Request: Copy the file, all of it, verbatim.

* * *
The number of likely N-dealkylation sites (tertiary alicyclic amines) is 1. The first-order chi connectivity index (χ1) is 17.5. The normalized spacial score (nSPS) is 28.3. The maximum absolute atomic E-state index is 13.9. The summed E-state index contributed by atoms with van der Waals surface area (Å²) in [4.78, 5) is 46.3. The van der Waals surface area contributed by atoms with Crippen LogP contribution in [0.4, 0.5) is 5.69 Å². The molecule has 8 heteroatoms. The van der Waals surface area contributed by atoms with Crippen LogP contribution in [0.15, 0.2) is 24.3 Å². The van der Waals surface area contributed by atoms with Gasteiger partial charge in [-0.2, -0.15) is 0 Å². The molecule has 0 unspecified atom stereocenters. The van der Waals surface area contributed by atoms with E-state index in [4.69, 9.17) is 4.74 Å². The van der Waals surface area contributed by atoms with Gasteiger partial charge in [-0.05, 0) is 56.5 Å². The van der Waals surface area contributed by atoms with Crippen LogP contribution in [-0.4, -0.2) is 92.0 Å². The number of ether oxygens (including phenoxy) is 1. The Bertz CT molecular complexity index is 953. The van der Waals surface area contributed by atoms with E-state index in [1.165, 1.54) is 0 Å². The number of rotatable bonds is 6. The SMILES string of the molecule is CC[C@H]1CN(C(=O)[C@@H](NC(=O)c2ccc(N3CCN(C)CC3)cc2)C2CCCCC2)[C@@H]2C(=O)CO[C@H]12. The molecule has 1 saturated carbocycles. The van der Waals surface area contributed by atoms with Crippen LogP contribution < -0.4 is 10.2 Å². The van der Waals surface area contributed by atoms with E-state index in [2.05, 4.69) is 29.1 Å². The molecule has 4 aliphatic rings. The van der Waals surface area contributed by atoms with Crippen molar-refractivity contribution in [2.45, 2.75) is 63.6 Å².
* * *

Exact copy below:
The number of likely N-dealkylation sites (tertiary alicyclic amines) is 1. The first-order chi connectivity index (χ1) is 17.5. The normalized spacial score (nSPS) is 28.3. The maximum absolute atomic E-state index is 13.9. The summed E-state index contributed by atoms with van der Waals surface area (Å²) in [4.78, 5) is 46.3. The van der Waals surface area contributed by atoms with Crippen LogP contribution in [0.4, 0.5) is 5.69 Å². The molecule has 8 heteroatoms. The van der Waals surface area contributed by atoms with Crippen LogP contribution in [0.15, 0.2) is 24.3 Å². The van der Waals surface area contributed by atoms with Gasteiger partial charge in [-0.2, -0.15) is 0 Å². The molecule has 0 unspecified atom stereocenters. The van der Waals surface area contributed by atoms with E-state index in [4.69, 9.17) is 4.74 Å². The van der Waals surface area contributed by atoms with Gasteiger partial charge in [-0.05, 0) is 56.5 Å². The van der Waals surface area contributed by atoms with Crippen LogP contribution in [-0.4, -0.2) is 92.0 Å². The number of ether oxygens (including phenoxy) is 1. The Bertz CT molecular complexity index is 953. The van der Waals surface area contributed by atoms with E-state index in [1.165, 1.54) is 0 Å². The number of rotatable bonds is 6. The SMILES string of the molecule is CC[C@H]1CN(C(=O)[C@@H](NC(=O)c2ccc(N3CCN(C)CC3)cc2)C2CCCCC2)[C@@H]2C(=O)CO[C@H]12. The molecule has 1 saturated carbocycles. The van der Waals surface area contributed by atoms with Crippen LogP contribution < -0.4 is 10.2 Å². The van der Waals surface area contributed by atoms with E-state index in [2.05, 4.69) is 29.1 Å². The molecule has 4 aliphatic rings. The van der Waals surface area contributed by atoms with Crippen molar-refractivity contribution in [2.45, 2.75) is 63.6 Å².